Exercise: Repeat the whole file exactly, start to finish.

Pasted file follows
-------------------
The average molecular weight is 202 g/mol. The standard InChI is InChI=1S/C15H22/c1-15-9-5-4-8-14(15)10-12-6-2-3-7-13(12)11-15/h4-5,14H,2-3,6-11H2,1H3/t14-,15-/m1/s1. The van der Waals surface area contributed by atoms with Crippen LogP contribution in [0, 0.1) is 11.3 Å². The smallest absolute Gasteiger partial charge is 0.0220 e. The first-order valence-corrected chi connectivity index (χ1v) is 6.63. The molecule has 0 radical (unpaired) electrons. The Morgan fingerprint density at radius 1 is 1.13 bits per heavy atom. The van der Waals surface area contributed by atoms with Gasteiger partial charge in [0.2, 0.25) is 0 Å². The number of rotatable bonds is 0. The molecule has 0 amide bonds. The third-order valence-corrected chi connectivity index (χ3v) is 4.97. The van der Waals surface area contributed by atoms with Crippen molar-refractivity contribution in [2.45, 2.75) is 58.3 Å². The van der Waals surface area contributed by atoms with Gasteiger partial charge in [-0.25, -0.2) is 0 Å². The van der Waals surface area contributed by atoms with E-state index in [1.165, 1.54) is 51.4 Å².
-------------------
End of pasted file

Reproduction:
The average molecular weight is 202 g/mol. The standard InChI is InChI=1S/C15H22/c1-15-9-5-4-8-14(15)10-12-6-2-3-7-13(12)11-15/h4-5,14H,2-3,6-11H2,1H3/t14-,15-/m1/s1. The van der Waals surface area contributed by atoms with Crippen LogP contribution in [0, 0.1) is 11.3 Å². The smallest absolute Gasteiger partial charge is 0.0220 e. The first-order valence-corrected chi connectivity index (χ1v) is 6.63. The molecule has 0 radical (unpaired) electrons. The Morgan fingerprint density at radius 1 is 1.13 bits per heavy atom. The van der Waals surface area contributed by atoms with Gasteiger partial charge in [0.2, 0.25) is 0 Å². The number of rotatable bonds is 0. The molecule has 0 amide bonds. The third-order valence-corrected chi connectivity index (χ3v) is 4.97. The van der Waals surface area contributed by atoms with Crippen molar-refractivity contribution in [2.45, 2.75) is 58.3 Å². The van der Waals surface area contributed by atoms with Gasteiger partial charge in [-0.25, -0.2) is 0 Å². The van der Waals surface area contributed by atoms with E-state index in [1.165, 1.54) is 51.4 Å².